I’ll get into my qualifications shortly, but first let me tell you why I do what I do.
Since I can remember, I’ve felt called to “greatness” – like I was meant to make a massive impact on the world. In kindergarten, I was assigned to add crayon-color to a Pinocchio outline. I colored my heart out. I used every color, and colored outside the lines more than in, but I thought this crayon-colored-Pinocchio was a masterpiece. My teacher took a look at my work of art, and scribbled on the paper, “You can do better, Derek.” I RAN home to my mom, shoved the drawing in her hands, and exclaimed, “Look Mom! My teacher says I can do better! I can do better than my WHOLE class!” I believed in myself! I would be GREAT!
I spent a lot of my life looking for that thing that would propel me into that greatness. Would I be the next Steve Jobs? A military general officer? Maverick from Top Gun? Looking back, it’s funny that I wanted to be the “next” big thing instead of just becoming the best version of me.
I tried a few different majors in college then decided to join the US Air Force as an officer. It was there that I found passion in the art of leadership, personal development, and developing others.
I was a driven perfectionist and was largely rewarded for those traits. The Air Force provided me many incredible opportunities, and at times, I was literally part of history. I’ve briefed the President, the Secretary of Defense, Service Secretaries and Chiefs, and hundreds of other general officers and senior civilians. I developed a reputation for integrity, poise, and diplomacy under pressure. I earned many awards, received glowing evaluations, and spent 13 years being a “High Achiever” in the Air Force.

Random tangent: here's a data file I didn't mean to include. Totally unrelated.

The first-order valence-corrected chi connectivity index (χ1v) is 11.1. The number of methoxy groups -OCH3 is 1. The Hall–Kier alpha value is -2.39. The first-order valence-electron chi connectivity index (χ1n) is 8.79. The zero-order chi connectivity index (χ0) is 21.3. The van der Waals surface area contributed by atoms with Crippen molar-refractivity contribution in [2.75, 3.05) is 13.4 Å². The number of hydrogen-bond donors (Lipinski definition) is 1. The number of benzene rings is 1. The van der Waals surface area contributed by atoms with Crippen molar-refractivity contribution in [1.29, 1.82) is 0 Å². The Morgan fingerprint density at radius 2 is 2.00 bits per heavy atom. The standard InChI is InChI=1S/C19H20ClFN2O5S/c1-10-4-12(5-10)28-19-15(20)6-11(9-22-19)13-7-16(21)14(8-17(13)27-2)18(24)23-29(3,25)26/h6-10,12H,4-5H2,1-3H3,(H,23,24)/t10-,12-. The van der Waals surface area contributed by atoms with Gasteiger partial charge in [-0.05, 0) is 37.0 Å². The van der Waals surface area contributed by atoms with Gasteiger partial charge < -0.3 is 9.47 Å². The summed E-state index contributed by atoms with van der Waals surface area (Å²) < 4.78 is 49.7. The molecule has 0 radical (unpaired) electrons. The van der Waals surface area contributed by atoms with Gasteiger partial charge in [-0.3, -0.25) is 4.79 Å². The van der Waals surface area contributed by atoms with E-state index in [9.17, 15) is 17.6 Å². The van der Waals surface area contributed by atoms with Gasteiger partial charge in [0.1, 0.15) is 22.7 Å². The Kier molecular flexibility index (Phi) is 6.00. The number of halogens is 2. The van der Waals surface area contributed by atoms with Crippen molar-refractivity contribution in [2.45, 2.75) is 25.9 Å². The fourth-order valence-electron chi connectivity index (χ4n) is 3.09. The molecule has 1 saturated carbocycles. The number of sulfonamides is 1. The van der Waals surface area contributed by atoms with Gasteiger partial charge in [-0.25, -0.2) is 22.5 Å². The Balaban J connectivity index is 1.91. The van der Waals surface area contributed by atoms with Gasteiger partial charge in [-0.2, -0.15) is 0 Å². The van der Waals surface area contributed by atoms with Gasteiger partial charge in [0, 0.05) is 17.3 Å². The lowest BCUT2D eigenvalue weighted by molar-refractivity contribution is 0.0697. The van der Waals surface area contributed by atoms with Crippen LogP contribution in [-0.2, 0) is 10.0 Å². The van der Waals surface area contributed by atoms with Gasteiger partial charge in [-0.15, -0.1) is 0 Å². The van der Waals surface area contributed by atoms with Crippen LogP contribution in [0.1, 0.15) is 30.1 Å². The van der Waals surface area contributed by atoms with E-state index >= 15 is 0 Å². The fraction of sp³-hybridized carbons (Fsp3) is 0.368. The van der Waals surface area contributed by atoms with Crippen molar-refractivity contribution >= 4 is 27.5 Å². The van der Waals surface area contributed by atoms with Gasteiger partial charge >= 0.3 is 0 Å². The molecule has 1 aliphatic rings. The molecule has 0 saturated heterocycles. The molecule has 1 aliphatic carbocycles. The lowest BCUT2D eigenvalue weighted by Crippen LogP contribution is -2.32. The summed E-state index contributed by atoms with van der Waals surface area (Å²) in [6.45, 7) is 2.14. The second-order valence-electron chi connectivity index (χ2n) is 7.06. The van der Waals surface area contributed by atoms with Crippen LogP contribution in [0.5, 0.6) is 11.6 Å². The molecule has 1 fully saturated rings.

Despite the accolades and the satisfaction of serving my country, I was largely unfulfilled.
I was frustrated that although I was “successful” and great at what I did, I was unhappy. I had let external sources define what success was. I felt like a different person at work than I was at home. That bothered me.
After my time in the service, I became resolute in becoming authentic so that I could be the same person, no matter where I was and who I was with. I did some heavy lifting with what I valued, who I chose to be as a leader, and years (yes, years) later I was open enough to really begin the work. The key was being open to receiving.
I thought my gifts of listening, discernment, and empathy were leading me to a career as a marriage and family therapist. I embarked on that journey and quickly found that although I loved a lot about that career option, it wasn’t for me. Something was still missing. That sense of greatness still called.
One of my mentors introduced me to coaching. As I dove in, I had an epiphany, the greatness I had been searching for was not about ME, it was about using my gifts to elevate others. To SERVE.
I hired a coach, and I began to transform into a balanced man, full of joy. I hired another coach, discovered my true gifts, and began honing them. I learned that the stories I had told myself or believed from others, were in fact just stories. I removed those limitations and created peace, clarity, and a sense of balance I hadn’t had since being a care-free child.
My true gift is in really tuning in to my clients with the sole intention to serve them, to help people awaken into happiness and fulfillment that is already available.
Hiring coaches helped me create the best life I can imagine. It can for you, too, if you’re ready to put in the work.
I grew up in small-town Wyoming (Go Pokes!). It was there that I learned the value of one’s word and that a handshake deal can be just as solid as a contract. The mountains still call my name even though I’m a “city” guy now. I feel most at home listening to the snow crunch under my feet or taking a hike in the cool mountain air.
Basketball became an obsession in high school. I was pretty sure I was going to play Division 1 ball and make it to the NBA. But, as Steinbeck wrote, “The best laid plans of mice and men often go awry.” I simply wasn’t good enough!
If you mention the word “motorcycle,” you’ll get my undivided attention. Riding gives me a wonderful sense of freedom and clarity. I used to ride nearly every day, but now I spend most of my free time trying to keep up with my two small children. I still sneak in a basketball game on tv when the Mickey Mouse Clubhouse isn’t on.
If you’re reading this, then you’re wondering, “What’s so special about this guy? How can he help me?” The answers to those questions are not found in a degree or a certificate. They reside in the experience of a conversation with me.